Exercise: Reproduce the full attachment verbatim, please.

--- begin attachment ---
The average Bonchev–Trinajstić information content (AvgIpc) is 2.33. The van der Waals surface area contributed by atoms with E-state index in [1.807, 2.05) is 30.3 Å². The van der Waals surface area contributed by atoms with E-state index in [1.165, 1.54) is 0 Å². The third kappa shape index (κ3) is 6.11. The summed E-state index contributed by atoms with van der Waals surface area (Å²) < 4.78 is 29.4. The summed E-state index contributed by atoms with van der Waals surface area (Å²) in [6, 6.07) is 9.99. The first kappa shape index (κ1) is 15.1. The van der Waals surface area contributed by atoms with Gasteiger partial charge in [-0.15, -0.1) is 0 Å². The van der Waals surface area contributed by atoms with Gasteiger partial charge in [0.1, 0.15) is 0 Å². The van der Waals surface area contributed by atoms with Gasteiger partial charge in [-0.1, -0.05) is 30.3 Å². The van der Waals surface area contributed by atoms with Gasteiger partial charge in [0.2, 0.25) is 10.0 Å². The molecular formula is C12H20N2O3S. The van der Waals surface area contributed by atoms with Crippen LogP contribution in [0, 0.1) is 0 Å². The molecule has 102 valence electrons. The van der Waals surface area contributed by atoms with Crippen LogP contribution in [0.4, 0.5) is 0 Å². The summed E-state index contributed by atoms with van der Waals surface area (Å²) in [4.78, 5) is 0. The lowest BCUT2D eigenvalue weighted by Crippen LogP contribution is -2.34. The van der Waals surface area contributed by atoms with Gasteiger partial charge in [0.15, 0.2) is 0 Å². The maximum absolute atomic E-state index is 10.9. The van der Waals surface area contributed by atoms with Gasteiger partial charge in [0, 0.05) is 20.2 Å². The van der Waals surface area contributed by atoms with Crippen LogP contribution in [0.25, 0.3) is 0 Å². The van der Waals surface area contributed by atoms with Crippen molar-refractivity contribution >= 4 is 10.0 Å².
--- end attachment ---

The average Bonchev–Trinajstić information content (AvgIpc) is 2.33. The van der Waals surface area contributed by atoms with E-state index in [1.807, 2.05) is 30.3 Å². The van der Waals surface area contributed by atoms with E-state index in [1.165, 1.54) is 0 Å². The third kappa shape index (κ3) is 6.11. The summed E-state index contributed by atoms with van der Waals surface area (Å²) < 4.78 is 29.4. The summed E-state index contributed by atoms with van der Waals surface area (Å²) in [6, 6.07) is 9.99. The first kappa shape index (κ1) is 15.1. The van der Waals surface area contributed by atoms with Gasteiger partial charge in [-0.15, -0.1) is 0 Å². The van der Waals surface area contributed by atoms with Gasteiger partial charge in [0.1, 0.15) is 0 Å². The van der Waals surface area contributed by atoms with Gasteiger partial charge in [-0.1, -0.05) is 30.3 Å². The van der Waals surface area contributed by atoms with Gasteiger partial charge in [0.2, 0.25) is 10.0 Å². The molecular formula is C12H20N2O3S. The van der Waals surface area contributed by atoms with Crippen LogP contribution in [0, 0.1) is 0 Å². The molecule has 102 valence electrons. The van der Waals surface area contributed by atoms with Crippen LogP contribution in [0.4, 0.5) is 0 Å². The summed E-state index contributed by atoms with van der Waals surface area (Å²) in [4.78, 5) is 0. The lowest BCUT2D eigenvalue weighted by Crippen LogP contribution is -2.34. The van der Waals surface area contributed by atoms with Gasteiger partial charge in [0.15, 0.2) is 0 Å². The maximum absolute atomic E-state index is 10.9. The van der Waals surface area contributed by atoms with Gasteiger partial charge in [0, 0.05) is 20.2 Å². The van der Waals surface area contributed by atoms with Crippen LogP contribution in [0.25, 0.3) is 0 Å². The van der Waals surface area contributed by atoms with Crippen molar-refractivity contribution >= 4 is 10.0 Å².